Dentistry from the Heart

A couple weeks ago, a local dental office partnered with a national nonprofit to provide free dental care to Clark County residents.

Vancouver’s Gillespie Dentistry partnered with the nonprofit Dentistry from the Heart to host the event.

Six local dentists volunteered their time to perform extractions, fillings and cleanings on uninsured adults and children. Hygienists and dental assistants were also on hand for the event, providing cleanings and preparing patients for extractions.

A handful of local residents also volunteered their time at the event. Luigi Serio Jr., whose wife, Janelle, works at Gillespie, was one of those volunteers.

The office opened registration at 6 a.m. on Oct. 22, but many people stayed overnight in their vehicles or in tents pitched on the office grounds, Serio said. The staff treated 130 people in eight hours, he said.

Each patient could choose to have either one cavity filled or one tooth pulled. If they had neither of those needs, they could choose to have their teeth cleaned, Serio said.

Serio emailed me his reflection after serving at the event. Here’s a portion of that email:

Everyone who worked that day was stunned and emotionally overwhelmed as they arrived to see so many people waiting in line outside. The patients-to-be were quiet, longsuffering and often shy, enjoying bottles of water and hot dog lunches the office provided. And some were grumpy, but not because they had to wait in line for hours to be seen: Many were in big-time pain having been enduring toothaches for months. Those critical-need patients were seen first.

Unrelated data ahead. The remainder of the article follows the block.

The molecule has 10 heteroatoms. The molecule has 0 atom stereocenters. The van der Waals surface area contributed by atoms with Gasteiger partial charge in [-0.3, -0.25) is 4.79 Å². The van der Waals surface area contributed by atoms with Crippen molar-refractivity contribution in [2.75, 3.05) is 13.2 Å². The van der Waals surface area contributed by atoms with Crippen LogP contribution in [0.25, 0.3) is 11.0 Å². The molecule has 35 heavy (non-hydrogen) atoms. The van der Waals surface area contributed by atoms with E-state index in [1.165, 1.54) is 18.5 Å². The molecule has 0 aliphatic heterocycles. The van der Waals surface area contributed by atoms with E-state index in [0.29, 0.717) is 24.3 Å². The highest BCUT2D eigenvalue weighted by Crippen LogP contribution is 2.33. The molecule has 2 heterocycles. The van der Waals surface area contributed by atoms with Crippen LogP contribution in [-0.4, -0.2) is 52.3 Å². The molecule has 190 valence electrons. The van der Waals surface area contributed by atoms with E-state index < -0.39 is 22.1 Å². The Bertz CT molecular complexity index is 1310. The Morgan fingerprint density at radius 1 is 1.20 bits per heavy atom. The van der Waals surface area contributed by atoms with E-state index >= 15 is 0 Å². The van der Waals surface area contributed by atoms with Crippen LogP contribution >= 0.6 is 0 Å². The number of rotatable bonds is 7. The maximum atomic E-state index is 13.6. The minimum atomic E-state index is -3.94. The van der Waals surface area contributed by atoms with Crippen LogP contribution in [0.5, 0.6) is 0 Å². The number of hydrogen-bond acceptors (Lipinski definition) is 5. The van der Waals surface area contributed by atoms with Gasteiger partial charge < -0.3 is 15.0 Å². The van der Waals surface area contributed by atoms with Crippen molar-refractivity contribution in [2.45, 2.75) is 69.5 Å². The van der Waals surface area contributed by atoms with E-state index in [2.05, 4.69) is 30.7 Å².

Every patient was treated that day as if they were established patients who were paying for their dental care rather than receiving it for free. (And I’m happy to report that for a few of the patients with multiple critical needs the dentists were able to take care of them.) The energy in the office was so positive and caring — it was addictive. The patients couldn’t have been more grateful — not one patient left without saying “thank you” even if it was mumbled through a mouthful of gauze. And in turn, the staff is grateful to them for the reminder of the power of humility.

Among the stories we shared was one of the very elderly gentleman who looked like he dressed that morning in some of his best clothes. After waiting six hours, most of that time outside, he was called in to have a cavity filled, but before he made it into the dental chair he stopped and looked in a mirror to straighten his hair and shirt, perhaps wanting to ensure that his looking well would allow him to be treated well. Little did he know about the excellent care and treatment he was about to receive – messy hair or wrinkled shirt or not.

As the last patient of the day was ready to leave, a man walked in the front door with a grocery bag, quickly said “hello” and set the bag on the front-office counter, leaving as quickly as he came in. One of us walked over to find inside the bag two plates of freshly baked cookies wrapped in plastic wrap and a notecard that read, “Thank you all for sharing your awesome skills with all of us today. You’ve given each of us a better chance for a better life. God bless you.”

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